Ahmedabad: The Special Investigation Team (SIT) set up by the Supreme Court says it has found no "prosecutable evidence" of Narendra Modi's alleged complicity in the 2002 communal riots, sources say. The SIT submitted its final report on the complaint of riot victim Zakiya Jafri to a Gujarat magistrate's court in sealed cover yesterday.
Mr Modi tweeted today, "The history of the world is the history of a few men who had faith in themselves..." Only yesterday, the Gujarat High Court had slammed his government for failing to protect 500 religious buildings during the same riots.
The SIT, sources say, has said in its report that it finds no reason to prosecute Mr Modi or any of the 62 other senior politicians and cops accused by Ms Jafri of ensuring that assistance was not provided to her husband, former Congress MP Ehsaan Jafri, and 68 others who were attacked and killed by a rioting mob at Ahmedabad's Gulbarg Housing Society, where the Jafris lived, in February 2002. Mr Jafri was allegedly burnt alive by rioters when he stepped out to plead for the lives of women and children to be spared. Ms Jafri says her husband had made desperate calls to the police and Mr Modi's office for help, but to no avail.
Ms Jafri has been fighting a legal battle for many years now. She will fight on, she says. Today she asked for a copy of the SIT report and filed a fresh application this morning asking if the report is "comprehensive, final, conclusive and in compliance with Supreme Court guidelines." The trial court will hear Ms Jafri's plea at 3 pm on Monday, February 13.
The court will now decide whether to accept the SIT report after it goes through the several thousand pages and evaluates it. It will then conclude whether further investigations are needed in the case.
Mr Modi's colleague and senior BJP leader suggests the case should now be closed. And party president Nitin Gadkari said today, "Delhi is conspiring against Gujarat. The CBI is misused and regular attempts are made to tarnish the image of the Gujarat government. This is done with politics in mind; the centre should now stop the mischief against the state government."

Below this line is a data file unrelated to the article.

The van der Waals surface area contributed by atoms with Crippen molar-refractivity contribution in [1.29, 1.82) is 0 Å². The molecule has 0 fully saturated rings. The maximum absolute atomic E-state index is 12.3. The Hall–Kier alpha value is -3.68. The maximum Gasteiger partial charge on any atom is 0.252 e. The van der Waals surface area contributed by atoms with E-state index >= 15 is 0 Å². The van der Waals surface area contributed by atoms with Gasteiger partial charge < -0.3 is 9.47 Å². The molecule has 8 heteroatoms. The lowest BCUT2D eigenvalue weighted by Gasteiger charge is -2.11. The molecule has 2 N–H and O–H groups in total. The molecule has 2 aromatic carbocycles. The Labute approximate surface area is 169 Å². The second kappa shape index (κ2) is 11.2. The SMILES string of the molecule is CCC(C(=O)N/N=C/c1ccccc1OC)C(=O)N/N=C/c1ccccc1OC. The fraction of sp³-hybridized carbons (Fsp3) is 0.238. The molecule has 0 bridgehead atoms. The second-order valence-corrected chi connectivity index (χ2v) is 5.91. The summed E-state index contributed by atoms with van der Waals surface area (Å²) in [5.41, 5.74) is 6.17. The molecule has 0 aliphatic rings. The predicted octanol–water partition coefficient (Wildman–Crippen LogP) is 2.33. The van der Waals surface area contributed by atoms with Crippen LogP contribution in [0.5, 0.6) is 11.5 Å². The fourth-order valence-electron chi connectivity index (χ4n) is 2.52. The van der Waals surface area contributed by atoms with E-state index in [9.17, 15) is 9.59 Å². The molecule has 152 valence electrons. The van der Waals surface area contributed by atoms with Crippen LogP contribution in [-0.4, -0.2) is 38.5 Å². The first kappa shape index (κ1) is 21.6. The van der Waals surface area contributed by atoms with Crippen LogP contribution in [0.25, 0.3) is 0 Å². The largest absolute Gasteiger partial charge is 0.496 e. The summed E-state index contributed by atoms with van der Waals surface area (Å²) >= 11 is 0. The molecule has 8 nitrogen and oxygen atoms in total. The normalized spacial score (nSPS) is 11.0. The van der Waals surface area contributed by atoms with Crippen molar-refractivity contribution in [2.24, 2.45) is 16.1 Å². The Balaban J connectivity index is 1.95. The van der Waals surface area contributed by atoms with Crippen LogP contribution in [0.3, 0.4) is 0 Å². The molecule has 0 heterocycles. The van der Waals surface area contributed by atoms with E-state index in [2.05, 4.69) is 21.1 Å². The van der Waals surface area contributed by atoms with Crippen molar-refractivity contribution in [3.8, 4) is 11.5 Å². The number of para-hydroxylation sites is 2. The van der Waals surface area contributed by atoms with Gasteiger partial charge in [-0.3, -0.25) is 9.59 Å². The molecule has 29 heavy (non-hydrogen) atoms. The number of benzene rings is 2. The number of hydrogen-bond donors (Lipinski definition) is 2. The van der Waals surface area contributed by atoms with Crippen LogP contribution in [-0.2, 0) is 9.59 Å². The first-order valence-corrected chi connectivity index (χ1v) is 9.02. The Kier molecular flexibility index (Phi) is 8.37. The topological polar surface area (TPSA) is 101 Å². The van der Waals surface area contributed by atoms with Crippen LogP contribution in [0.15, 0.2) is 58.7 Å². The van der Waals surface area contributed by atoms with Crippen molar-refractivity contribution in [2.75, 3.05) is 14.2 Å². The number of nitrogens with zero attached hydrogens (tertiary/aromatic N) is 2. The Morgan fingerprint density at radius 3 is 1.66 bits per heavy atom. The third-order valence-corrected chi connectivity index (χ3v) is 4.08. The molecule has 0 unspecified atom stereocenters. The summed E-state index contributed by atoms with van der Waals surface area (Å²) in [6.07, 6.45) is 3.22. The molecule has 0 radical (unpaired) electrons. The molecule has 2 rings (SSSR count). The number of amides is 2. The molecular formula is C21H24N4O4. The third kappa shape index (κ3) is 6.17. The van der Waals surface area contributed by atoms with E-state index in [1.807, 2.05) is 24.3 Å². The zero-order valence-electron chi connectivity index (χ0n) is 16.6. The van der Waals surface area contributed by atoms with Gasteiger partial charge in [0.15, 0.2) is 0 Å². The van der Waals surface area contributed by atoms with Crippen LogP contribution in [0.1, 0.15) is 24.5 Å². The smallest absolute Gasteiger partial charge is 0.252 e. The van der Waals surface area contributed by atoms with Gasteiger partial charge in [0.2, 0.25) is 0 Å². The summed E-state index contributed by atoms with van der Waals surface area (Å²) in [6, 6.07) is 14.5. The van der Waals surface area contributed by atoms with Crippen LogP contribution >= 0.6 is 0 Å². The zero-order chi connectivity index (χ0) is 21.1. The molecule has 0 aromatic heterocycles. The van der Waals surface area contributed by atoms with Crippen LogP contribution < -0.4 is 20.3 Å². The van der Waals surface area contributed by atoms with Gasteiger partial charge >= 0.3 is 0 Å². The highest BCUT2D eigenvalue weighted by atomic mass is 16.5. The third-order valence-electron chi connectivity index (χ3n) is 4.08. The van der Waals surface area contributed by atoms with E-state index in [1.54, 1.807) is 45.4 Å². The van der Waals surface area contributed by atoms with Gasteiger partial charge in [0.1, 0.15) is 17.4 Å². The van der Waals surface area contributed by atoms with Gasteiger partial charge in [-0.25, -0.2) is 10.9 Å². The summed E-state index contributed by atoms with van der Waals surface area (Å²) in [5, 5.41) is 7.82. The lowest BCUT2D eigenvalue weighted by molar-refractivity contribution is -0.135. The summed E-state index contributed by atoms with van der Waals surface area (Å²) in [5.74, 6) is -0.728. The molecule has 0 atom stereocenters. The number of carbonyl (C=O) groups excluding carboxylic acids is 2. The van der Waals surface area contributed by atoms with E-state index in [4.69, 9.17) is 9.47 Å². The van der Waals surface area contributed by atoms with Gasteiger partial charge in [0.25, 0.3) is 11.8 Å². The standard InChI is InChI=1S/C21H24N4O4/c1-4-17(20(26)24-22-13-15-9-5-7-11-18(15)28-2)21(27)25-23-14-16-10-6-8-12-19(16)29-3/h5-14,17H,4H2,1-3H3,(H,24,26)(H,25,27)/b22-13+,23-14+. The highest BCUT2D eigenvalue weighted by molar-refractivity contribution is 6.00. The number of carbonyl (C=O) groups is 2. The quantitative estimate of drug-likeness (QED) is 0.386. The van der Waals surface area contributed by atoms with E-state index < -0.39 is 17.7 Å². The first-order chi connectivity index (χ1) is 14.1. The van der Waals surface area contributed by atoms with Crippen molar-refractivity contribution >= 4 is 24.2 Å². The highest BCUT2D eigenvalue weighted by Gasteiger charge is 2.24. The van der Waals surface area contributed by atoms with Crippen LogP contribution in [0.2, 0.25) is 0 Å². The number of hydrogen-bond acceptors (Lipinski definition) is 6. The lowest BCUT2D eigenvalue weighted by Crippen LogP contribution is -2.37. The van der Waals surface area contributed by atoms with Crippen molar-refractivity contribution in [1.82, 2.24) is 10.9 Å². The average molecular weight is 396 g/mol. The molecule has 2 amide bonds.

Sources say the latest SIT report also notes that no substantial evidence has been found to support suspended IPS officer Sanjiv Bhatt's allegation that Chief Minister Modi had, at a meeting on February 28, 2002, ordered that rioters be given a free hand. The SIT, say sources, states in its report that seven officials present at that meeting had denied that Mr Bhatt was even there. The meeting was called to discuss law and order after the Godhra train burning incident that sparked the Gujarat riots.
Last year, the Supreme Court had refused to take a position on the merits of Zakiya Jafri's case and had, instead, directed the SIT to submit a final report to a Gujarat trial court after studying the charges against Mr Modi and the evidence in the case. The Supreme Court's order was immediately hailed by the Chief Minister, as also by the BJP, as a vindication of sorts. Mr Modi, in fact, had tweeted "God is Great" soon after the order.
Zakiya Jafri's family, however, chose to interpret the Supreme Court order quite differently and now says that the reported SIT clean chit for the Chief Minister is not conclusive. Ms Jafri's son, Tanvir Jafri, said today, "The Supreme Court's directive that they will conduct an enquiry in itself is a big victory... if that wasn't there we wouldn't have reached this stage today... a closure report is given by an investigation officer, not the court... It's the investigation officer who is of the opinion that there shouldn't be any case on Chief Minister or his colleague... if the investigation officer himself was a judge then why would we need to go to a judge or magistrate."
Zakiya Jafri had in 2006 written to the Gujarat Director General of Police, AK Bhargava, asking that a case be registered against Chief Minister Modi, alleging that he was behind a larger conspiracy that led to the post-Godhra riots. When she did not get a reply, she approached the Gujarat High Court, which rejected her plea. This was in 2007. In 2008, she moved the Supreme Court, which set up the SIT in 2009 and directed it to look into Ms Jafri's complaint. The SIT had also questioned Mr Modi twice and had submitted a report in 2010 stating that it found no "prosecutable evidence" against Mr Modi.
The Supreme Court had then directed an amicus curiae, Raju Ramchandran, to file a separate report in the Jafri case. Mr Ramchandran reportedly differed on various points with the SIT's findings. The Supreme Court then referred the Zakiya Jafri petition to the Gujarat trial court in September 2011.
The Congress says yesterday's High Court indictment of Modi is more pertinent than the SIT's reported clean chit. "So many lapses which the court spoke about, it is enough for the government in office to hang its head in shame," said Union Minister Ambika Soni. Congress spokesperson Abhishek Manu Singhvi said, "If the BJP's claims on the report are true, it raises questions on the BJP and SIT."